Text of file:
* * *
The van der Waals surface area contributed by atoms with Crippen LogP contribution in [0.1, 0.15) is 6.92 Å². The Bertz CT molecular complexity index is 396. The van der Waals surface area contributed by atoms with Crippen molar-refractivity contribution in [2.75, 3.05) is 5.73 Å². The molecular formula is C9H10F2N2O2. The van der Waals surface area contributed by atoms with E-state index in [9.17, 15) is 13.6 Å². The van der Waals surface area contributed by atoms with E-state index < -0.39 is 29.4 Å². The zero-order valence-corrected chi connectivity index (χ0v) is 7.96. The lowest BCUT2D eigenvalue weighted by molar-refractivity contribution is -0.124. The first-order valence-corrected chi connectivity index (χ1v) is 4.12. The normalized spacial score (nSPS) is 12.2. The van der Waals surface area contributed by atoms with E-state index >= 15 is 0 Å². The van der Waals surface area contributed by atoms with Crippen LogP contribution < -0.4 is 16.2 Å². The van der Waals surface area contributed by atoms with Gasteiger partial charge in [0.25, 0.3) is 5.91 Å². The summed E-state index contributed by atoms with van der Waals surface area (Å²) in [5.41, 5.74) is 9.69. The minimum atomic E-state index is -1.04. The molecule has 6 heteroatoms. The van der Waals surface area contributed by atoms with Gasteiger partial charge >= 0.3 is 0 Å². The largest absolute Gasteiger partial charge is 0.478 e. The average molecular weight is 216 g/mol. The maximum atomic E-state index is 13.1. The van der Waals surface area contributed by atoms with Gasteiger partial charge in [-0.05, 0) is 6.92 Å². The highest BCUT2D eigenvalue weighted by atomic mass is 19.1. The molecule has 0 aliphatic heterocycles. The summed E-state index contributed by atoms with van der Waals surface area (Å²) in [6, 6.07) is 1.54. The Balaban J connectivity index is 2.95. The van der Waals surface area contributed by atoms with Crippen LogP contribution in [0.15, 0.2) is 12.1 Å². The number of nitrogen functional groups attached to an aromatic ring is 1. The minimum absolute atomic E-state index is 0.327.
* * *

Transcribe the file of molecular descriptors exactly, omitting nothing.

The van der Waals surface area contributed by atoms with Crippen LogP contribution in [0.1, 0.15) is 6.92 Å². The Bertz CT molecular complexity index is 396. The van der Waals surface area contributed by atoms with Crippen molar-refractivity contribution in [2.75, 3.05) is 5.73 Å². The molecular formula is C9H10F2N2O2. The van der Waals surface area contributed by atoms with E-state index in [9.17, 15) is 13.6 Å². The van der Waals surface area contributed by atoms with E-state index < -0.39 is 29.4 Å². The zero-order valence-corrected chi connectivity index (χ0v) is 7.96. The lowest BCUT2D eigenvalue weighted by molar-refractivity contribution is -0.124. The first-order valence-corrected chi connectivity index (χ1v) is 4.12. The normalized spacial score (nSPS) is 12.2. The van der Waals surface area contributed by atoms with E-state index >= 15 is 0 Å². The van der Waals surface area contributed by atoms with Crippen LogP contribution < -0.4 is 16.2 Å². The van der Waals surface area contributed by atoms with Gasteiger partial charge in [0.25, 0.3) is 5.91 Å². The summed E-state index contributed by atoms with van der Waals surface area (Å²) in [5.41, 5.74) is 9.69. The minimum atomic E-state index is -1.04. The molecule has 6 heteroatoms. The van der Waals surface area contributed by atoms with Gasteiger partial charge >= 0.3 is 0 Å². The largest absolute Gasteiger partial charge is 0.478 e. The average molecular weight is 216 g/mol. The maximum atomic E-state index is 13.1. The van der Waals surface area contributed by atoms with Gasteiger partial charge in [-0.05, 0) is 6.92 Å². The highest BCUT2D eigenvalue weighted by atomic mass is 19.1. The molecule has 0 aliphatic heterocycles. The summed E-state index contributed by atoms with van der Waals surface area (Å²) in [6, 6.07) is 1.54. The Balaban J connectivity index is 2.95. The van der Waals surface area contributed by atoms with Crippen LogP contribution in [0.15, 0.2) is 12.1 Å². The number of nitrogen functional groups attached to an aromatic ring is 1. The minimum absolute atomic E-state index is 0.327.